Line splits are another thing to keep an eye on. They mean different things to different teams depending on their schemes, however in youth football; wide splits usually mean run and tight splits mean pass. Some linemen will give away the play based on where they line up. The linemen and backs will also often give away a play by the weight of their stance and where they are pointing.

Teams that run unbalanced a lot are easy to beat. They usually only have one or maybe two plays to the weak side of the unbalanced formation and they are poorly formulated and just there to keep you honest. Make sure you have a player or two ready to stop that particular play and have everyone else committed to their unbalanced side.

Passing is hard to do in youth football because pass blocking is suspect and there are usually 7 or more rushers. In addition to this, the kids are poor route runners. Unless they drill constantly they are never in the same place or running at the same speed twice. For these reasons you can bet in most instances there aren’t a lot of passing route combinations being employed against you. Teach your DB’s to sit and/or jump the opposing team’s favorite routes, especially on third or fourth and long. You can also jam the receiver in question on the line of scrimmage as long as possible, sometimes I will have one player jamming and another one waiting to cover him. I know which player to do this too, because I have scouted the team and I know who is a threat and who isn’t.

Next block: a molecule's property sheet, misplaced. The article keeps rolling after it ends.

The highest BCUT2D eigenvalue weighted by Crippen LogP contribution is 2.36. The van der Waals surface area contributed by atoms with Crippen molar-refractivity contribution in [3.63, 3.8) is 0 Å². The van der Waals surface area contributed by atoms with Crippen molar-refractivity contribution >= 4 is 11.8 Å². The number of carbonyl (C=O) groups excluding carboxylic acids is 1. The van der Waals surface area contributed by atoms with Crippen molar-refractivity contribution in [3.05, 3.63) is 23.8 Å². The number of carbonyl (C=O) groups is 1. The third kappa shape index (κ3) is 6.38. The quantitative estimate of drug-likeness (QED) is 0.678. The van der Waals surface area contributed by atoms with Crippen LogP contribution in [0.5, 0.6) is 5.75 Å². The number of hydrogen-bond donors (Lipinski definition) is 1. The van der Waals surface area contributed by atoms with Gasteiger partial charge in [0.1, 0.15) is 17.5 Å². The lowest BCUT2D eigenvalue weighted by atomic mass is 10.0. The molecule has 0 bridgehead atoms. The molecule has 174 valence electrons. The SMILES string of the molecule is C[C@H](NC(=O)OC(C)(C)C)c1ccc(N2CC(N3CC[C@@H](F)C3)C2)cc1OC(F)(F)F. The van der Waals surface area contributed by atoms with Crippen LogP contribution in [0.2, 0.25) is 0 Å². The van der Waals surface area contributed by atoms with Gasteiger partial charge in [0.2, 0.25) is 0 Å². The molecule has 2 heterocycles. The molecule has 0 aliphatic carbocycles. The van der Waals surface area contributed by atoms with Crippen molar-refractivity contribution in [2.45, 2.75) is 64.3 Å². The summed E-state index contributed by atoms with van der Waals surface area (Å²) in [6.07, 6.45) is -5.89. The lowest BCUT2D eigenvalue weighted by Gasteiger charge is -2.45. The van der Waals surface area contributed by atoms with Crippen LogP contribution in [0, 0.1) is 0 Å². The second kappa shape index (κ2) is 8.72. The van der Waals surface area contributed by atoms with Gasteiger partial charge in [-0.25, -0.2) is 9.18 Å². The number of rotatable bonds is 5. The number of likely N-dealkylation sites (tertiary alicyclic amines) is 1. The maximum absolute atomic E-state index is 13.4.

If you are playing a wishbone option team or a double wing team make sure you can stop the dive first, then their offense falls apart. This can be accomplished with inside blitzes or interior defensive linemen using goal line or short yardage techniques. If you are playing a team that relies heavily on the pitch sweep or jet sweep work heavily on contain defense. If they run a full house backfield (3 backs) make sure your contain man gets to the deepest blocking back and make sure you have at least an 8 man box and don’t have your corners way outside and your safeties really deep being useless.

Step 5. Draw up your game plan and write it out simply so that your players and other coaches can understand it. I have a playbook software program now, but I used to just use MS Powerpoint. Now that you know their offense and their tells, make your game plan accordingly. If you see a formation you know they are going to run from hammer it, if you see a formation you know they are going to pass from get your inside line stunts and blitzes going.

When you practice have the offense run the opponents plays as a scout team using the plays you have diagrammed. Make sure your team can recognize the formations and knows what you want them to do on every given play and knows every tell that you spotted in the film.

Now you can beat a team with superior talent because you are ready. If you found this article helpful look for my upcoming book on winning in youth football, my offensive spread playbook and my upcoming youth football defensive playbook all available on http://www.ythfootballforum.com.

Daniel Lyons

Source by Daniel L Lyons